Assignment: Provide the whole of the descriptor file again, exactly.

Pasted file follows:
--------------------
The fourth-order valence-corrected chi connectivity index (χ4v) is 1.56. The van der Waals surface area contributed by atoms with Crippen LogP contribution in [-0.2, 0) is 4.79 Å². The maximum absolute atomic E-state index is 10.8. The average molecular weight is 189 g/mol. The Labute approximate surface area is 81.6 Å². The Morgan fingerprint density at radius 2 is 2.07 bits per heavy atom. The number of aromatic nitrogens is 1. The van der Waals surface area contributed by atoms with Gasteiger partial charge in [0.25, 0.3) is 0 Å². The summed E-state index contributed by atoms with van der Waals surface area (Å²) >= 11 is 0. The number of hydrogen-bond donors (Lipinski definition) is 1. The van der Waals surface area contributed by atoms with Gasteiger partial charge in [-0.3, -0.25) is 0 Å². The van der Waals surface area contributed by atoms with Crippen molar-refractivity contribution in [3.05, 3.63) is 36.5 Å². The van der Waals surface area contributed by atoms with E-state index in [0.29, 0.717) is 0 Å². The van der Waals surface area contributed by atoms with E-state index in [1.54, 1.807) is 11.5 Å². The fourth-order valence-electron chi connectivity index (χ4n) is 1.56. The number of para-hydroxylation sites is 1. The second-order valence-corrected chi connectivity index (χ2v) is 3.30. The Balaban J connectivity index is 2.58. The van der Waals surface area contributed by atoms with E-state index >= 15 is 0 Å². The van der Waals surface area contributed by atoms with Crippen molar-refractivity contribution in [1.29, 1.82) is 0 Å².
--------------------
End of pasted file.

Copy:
The fourth-order valence-corrected chi connectivity index (χ4v) is 1.56. The van der Waals surface area contributed by atoms with Crippen LogP contribution in [-0.2, 0) is 4.79 Å². The maximum absolute atomic E-state index is 10.8. The average molecular weight is 189 g/mol. The Labute approximate surface area is 81.6 Å². The Morgan fingerprint density at radius 2 is 2.07 bits per heavy atom. The number of aromatic nitrogens is 1. The van der Waals surface area contributed by atoms with Gasteiger partial charge in [0.25, 0.3) is 0 Å². The summed E-state index contributed by atoms with van der Waals surface area (Å²) >= 11 is 0. The number of hydrogen-bond donors (Lipinski definition) is 1. The van der Waals surface area contributed by atoms with Gasteiger partial charge in [-0.3, -0.25) is 0 Å². The van der Waals surface area contributed by atoms with Crippen molar-refractivity contribution in [3.05, 3.63) is 36.5 Å². The van der Waals surface area contributed by atoms with E-state index in [0.29, 0.717) is 0 Å². The van der Waals surface area contributed by atoms with E-state index in [1.54, 1.807) is 11.5 Å². The fourth-order valence-electron chi connectivity index (χ4n) is 1.56. The number of para-hydroxylation sites is 1. The second-order valence-corrected chi connectivity index (χ2v) is 3.30. The Balaban J connectivity index is 2.58. The van der Waals surface area contributed by atoms with E-state index >= 15 is 0 Å². The van der Waals surface area contributed by atoms with Crippen molar-refractivity contribution in [1.29, 1.82) is 0 Å².